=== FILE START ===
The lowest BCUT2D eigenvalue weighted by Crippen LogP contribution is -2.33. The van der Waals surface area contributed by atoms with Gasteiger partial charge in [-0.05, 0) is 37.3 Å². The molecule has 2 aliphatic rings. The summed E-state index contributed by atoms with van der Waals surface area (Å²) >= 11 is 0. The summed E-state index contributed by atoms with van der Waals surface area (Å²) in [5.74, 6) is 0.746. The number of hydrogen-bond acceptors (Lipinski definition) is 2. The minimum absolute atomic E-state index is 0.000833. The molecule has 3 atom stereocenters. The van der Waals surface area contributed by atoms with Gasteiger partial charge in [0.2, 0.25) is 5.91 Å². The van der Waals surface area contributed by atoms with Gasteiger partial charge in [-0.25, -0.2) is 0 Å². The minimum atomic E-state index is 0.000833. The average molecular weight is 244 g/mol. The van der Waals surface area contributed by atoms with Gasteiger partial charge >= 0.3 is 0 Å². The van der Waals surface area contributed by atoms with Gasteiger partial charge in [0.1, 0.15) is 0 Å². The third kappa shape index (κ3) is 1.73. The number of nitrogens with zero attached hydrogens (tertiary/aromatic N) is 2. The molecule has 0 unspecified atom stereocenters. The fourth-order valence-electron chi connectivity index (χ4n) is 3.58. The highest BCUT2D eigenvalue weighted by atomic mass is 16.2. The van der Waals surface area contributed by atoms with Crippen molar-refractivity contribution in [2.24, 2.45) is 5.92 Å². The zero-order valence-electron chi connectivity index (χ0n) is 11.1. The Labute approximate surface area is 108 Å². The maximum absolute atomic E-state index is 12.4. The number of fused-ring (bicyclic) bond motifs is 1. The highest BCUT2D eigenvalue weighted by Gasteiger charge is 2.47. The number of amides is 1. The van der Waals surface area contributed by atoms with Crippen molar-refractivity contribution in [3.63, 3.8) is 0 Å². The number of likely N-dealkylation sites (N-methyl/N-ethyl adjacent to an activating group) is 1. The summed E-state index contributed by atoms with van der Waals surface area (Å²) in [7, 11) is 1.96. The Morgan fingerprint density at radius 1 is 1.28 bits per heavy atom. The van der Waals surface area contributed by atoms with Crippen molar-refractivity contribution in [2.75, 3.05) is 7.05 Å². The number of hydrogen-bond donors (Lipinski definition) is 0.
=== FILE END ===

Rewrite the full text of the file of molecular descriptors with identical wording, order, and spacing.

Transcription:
The lowest BCUT2D eigenvalue weighted by Crippen LogP contribution is -2.33. The van der Waals surface area contributed by atoms with Gasteiger partial charge in [-0.05, 0) is 37.3 Å². The molecule has 2 aliphatic rings. The summed E-state index contributed by atoms with van der Waals surface area (Å²) >= 11 is 0. The summed E-state index contributed by atoms with van der Waals surface area (Å²) in [5.74, 6) is 0.746. The number of hydrogen-bond acceptors (Lipinski definition) is 2. The minimum absolute atomic E-state index is 0.000833. The molecule has 3 atom stereocenters. The van der Waals surface area contributed by atoms with Gasteiger partial charge in [0.2, 0.25) is 5.91 Å². The van der Waals surface area contributed by atoms with Gasteiger partial charge in [-0.25, -0.2) is 0 Å². The minimum atomic E-state index is 0.000833. The average molecular weight is 244 g/mol. The van der Waals surface area contributed by atoms with Gasteiger partial charge >= 0.3 is 0 Å². The van der Waals surface area contributed by atoms with Gasteiger partial charge in [0.1, 0.15) is 0 Å². The third kappa shape index (κ3) is 1.73. The number of nitrogens with zero attached hydrogens (tertiary/aromatic N) is 2. The molecule has 0 unspecified atom stereocenters. The fourth-order valence-electron chi connectivity index (χ4n) is 3.58. The highest BCUT2D eigenvalue weighted by atomic mass is 16.2. The van der Waals surface area contributed by atoms with Crippen molar-refractivity contribution in [2.24, 2.45) is 5.92 Å². The zero-order valence-electron chi connectivity index (χ0n) is 11.1. The Labute approximate surface area is 108 Å². The maximum absolute atomic E-state index is 12.4. The number of fused-ring (bicyclic) bond motifs is 1. The highest BCUT2D eigenvalue weighted by Gasteiger charge is 2.47. The number of amides is 1. The van der Waals surface area contributed by atoms with Crippen molar-refractivity contribution in [3.63, 3.8) is 0 Å². The number of likely N-dealkylation sites (N-methyl/N-ethyl adjacent to an activating group) is 1. The summed E-state index contributed by atoms with van der Waals surface area (Å²) in [7, 11) is 1.96. The Morgan fingerprint density at radius 1 is 1.28 bits per heavy atom. The van der Waals surface area contributed by atoms with Crippen molar-refractivity contribution in [2.75, 3.05) is 7.05 Å². The number of hydrogen-bond donors (Lipinski definition) is 0.